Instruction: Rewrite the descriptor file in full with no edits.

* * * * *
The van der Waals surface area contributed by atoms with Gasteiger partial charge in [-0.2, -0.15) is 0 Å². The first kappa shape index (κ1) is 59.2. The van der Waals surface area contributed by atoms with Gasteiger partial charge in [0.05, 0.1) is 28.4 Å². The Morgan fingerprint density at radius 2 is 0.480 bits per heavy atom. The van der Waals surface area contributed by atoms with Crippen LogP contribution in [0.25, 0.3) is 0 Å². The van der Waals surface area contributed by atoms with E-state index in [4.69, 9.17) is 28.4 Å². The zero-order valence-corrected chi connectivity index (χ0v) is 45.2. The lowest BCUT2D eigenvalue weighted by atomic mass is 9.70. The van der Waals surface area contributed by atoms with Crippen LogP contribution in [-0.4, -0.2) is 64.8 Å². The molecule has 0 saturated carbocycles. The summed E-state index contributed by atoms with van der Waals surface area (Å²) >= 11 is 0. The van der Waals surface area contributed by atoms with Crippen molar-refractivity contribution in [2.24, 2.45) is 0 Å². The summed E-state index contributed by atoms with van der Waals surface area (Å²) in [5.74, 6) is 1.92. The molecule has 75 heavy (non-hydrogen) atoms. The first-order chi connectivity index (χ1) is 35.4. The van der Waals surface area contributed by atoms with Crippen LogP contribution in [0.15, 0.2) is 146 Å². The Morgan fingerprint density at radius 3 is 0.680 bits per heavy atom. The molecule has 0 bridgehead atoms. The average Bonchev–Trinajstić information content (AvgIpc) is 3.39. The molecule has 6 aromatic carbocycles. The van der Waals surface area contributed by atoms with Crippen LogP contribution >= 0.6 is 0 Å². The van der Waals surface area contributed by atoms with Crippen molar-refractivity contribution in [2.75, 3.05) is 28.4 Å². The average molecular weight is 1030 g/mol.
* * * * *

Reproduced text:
The van der Waals surface area contributed by atoms with Gasteiger partial charge in [-0.2, -0.15) is 0 Å². The first kappa shape index (κ1) is 59.2. The van der Waals surface area contributed by atoms with Gasteiger partial charge in [0.05, 0.1) is 28.4 Å². The Morgan fingerprint density at radius 2 is 0.480 bits per heavy atom. The van der Waals surface area contributed by atoms with Crippen LogP contribution in [0.25, 0.3) is 0 Å². The van der Waals surface area contributed by atoms with E-state index in [4.69, 9.17) is 28.4 Å². The zero-order valence-corrected chi connectivity index (χ0v) is 45.2. The lowest BCUT2D eigenvalue weighted by atomic mass is 9.70. The van der Waals surface area contributed by atoms with Crippen LogP contribution in [-0.4, -0.2) is 64.8 Å². The molecule has 0 saturated carbocycles. The summed E-state index contributed by atoms with van der Waals surface area (Å²) >= 11 is 0. The van der Waals surface area contributed by atoms with Crippen molar-refractivity contribution in [2.24, 2.45) is 0 Å². The summed E-state index contributed by atoms with van der Waals surface area (Å²) in [5.74, 6) is 1.92. The molecule has 75 heavy (non-hydrogen) atoms. The first-order chi connectivity index (χ1) is 35.4. The van der Waals surface area contributed by atoms with Crippen LogP contribution in [0.15, 0.2) is 146 Å². The Morgan fingerprint density at radius 3 is 0.680 bits per heavy atom. The molecule has 0 bridgehead atoms. The average Bonchev–Trinajstić information content (AvgIpc) is 3.39. The molecule has 6 aromatic carbocycles. The van der Waals surface area contributed by atoms with Crippen LogP contribution >= 0.6 is 0 Å². The van der Waals surface area contributed by atoms with Crippen molar-refractivity contribution in [2.75, 3.05) is 28.4 Å². The average molecular weight is 1030 g/mol.